Tobias Kiesslich, Barbara Krammer and Kristjan Plaetzer Pages 2189 - 2204 ( 16 )
During the last decades, Photodynamic Therapy (PDT) has been established as a powerful alternative approved by health agencies of several countries for treatment of various malignant and some non-malignant diseases. PDT makes use of the light-induced destruction of target cells by formation of cytotoxic products in the presence of a photosensitizing agent and oxygen. The light-dependent tumor destructive properties of Hypericin have drawn attention to its promising application as a photosensitizer in the frame of PDT. Hypericin is a naturally occurring secondary metabolite in plants of the Hypericum genus, with Hypericum perforatum (St. Johns wort) as it is a commonly known representative. This review focuses on the cellular mechanisms of Hypericin-based phototoxicity and provides an outlook for future application of Hypericin as a fluorescing and photosensitizing agent for diagnosis and treatment of cancerous diseases, respectively.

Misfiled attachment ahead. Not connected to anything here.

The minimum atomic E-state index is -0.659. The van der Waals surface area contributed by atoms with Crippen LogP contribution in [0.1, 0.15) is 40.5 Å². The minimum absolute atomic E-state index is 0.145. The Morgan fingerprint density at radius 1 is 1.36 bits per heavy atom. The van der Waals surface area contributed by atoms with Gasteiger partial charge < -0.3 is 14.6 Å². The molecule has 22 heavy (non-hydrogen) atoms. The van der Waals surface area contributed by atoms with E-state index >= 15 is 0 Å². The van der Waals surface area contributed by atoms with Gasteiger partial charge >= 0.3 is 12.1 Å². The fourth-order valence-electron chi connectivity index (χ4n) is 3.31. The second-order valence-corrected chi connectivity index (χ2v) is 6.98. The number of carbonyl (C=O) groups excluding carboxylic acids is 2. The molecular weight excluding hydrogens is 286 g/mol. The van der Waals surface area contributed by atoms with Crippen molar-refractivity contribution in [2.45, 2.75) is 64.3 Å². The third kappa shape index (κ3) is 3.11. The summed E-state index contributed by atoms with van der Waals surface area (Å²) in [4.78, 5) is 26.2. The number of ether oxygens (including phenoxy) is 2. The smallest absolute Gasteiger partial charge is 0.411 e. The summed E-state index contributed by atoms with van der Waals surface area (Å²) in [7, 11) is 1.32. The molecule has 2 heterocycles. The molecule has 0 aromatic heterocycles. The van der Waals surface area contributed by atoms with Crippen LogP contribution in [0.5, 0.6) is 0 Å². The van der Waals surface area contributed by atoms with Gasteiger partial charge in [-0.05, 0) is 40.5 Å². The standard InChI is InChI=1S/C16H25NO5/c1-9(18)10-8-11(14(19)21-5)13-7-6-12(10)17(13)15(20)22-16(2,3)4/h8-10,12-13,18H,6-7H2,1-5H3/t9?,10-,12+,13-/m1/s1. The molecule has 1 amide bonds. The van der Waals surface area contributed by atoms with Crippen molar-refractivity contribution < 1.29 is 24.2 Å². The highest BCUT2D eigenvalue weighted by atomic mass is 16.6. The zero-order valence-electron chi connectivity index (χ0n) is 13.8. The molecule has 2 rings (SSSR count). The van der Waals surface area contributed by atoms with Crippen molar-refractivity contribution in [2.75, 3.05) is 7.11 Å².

Photodynamic Therapy, Hypericin, Clinical anti-cancer treatment, Apoptosis, Cell death mechanisms, Photophysical Diagnosis
Department of Molecular Biology, University of Salzburg, Hellbrunnerstrasse 34, 5020 Salzburg,Austria.